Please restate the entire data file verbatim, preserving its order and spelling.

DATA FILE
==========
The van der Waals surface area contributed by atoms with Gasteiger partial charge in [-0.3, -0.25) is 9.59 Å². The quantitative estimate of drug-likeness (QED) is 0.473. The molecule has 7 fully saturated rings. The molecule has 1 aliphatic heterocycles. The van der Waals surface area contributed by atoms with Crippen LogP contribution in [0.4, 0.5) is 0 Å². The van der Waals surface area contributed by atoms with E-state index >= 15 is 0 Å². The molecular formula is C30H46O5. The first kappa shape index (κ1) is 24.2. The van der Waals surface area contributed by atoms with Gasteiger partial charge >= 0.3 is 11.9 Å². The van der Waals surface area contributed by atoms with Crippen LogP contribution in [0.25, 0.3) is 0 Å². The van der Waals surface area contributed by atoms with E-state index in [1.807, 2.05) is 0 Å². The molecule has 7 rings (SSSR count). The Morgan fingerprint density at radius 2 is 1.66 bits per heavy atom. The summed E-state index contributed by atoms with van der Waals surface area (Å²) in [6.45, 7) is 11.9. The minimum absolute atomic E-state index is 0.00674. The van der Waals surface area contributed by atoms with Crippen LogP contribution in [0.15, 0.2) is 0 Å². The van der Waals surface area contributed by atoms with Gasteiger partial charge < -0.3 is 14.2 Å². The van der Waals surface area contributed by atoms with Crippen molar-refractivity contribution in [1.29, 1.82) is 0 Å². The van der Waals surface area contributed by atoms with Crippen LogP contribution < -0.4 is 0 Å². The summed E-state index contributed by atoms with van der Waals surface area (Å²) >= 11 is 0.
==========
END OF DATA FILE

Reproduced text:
The van der Waals surface area contributed by atoms with Gasteiger partial charge in [-0.3, -0.25) is 9.59 Å². The quantitative estimate of drug-likeness (QED) is 0.473. The molecule has 7 fully saturated rings. The molecule has 1 aliphatic heterocycles. The van der Waals surface area contributed by atoms with Crippen LogP contribution in [0.4, 0.5) is 0 Å². The van der Waals surface area contributed by atoms with E-state index >= 15 is 0 Å². The molecular formula is C30H46O5. The first kappa shape index (κ1) is 24.2. The van der Waals surface area contributed by atoms with Gasteiger partial charge >= 0.3 is 11.9 Å². The van der Waals surface area contributed by atoms with Crippen LogP contribution in [0.25, 0.3) is 0 Å². The van der Waals surface area contributed by atoms with E-state index in [1.807, 2.05) is 0 Å². The molecule has 7 rings (SSSR count). The Morgan fingerprint density at radius 2 is 1.66 bits per heavy atom. The summed E-state index contributed by atoms with van der Waals surface area (Å²) in [6.45, 7) is 11.9. The minimum absolute atomic E-state index is 0.00674. The van der Waals surface area contributed by atoms with Crippen LogP contribution in [0.15, 0.2) is 0 Å². The van der Waals surface area contributed by atoms with Gasteiger partial charge < -0.3 is 14.2 Å². The van der Waals surface area contributed by atoms with Crippen molar-refractivity contribution in [1.29, 1.82) is 0 Å². The van der Waals surface area contributed by atoms with Crippen LogP contribution < -0.4 is 0 Å². The summed E-state index contributed by atoms with van der Waals surface area (Å²) >= 11 is 0.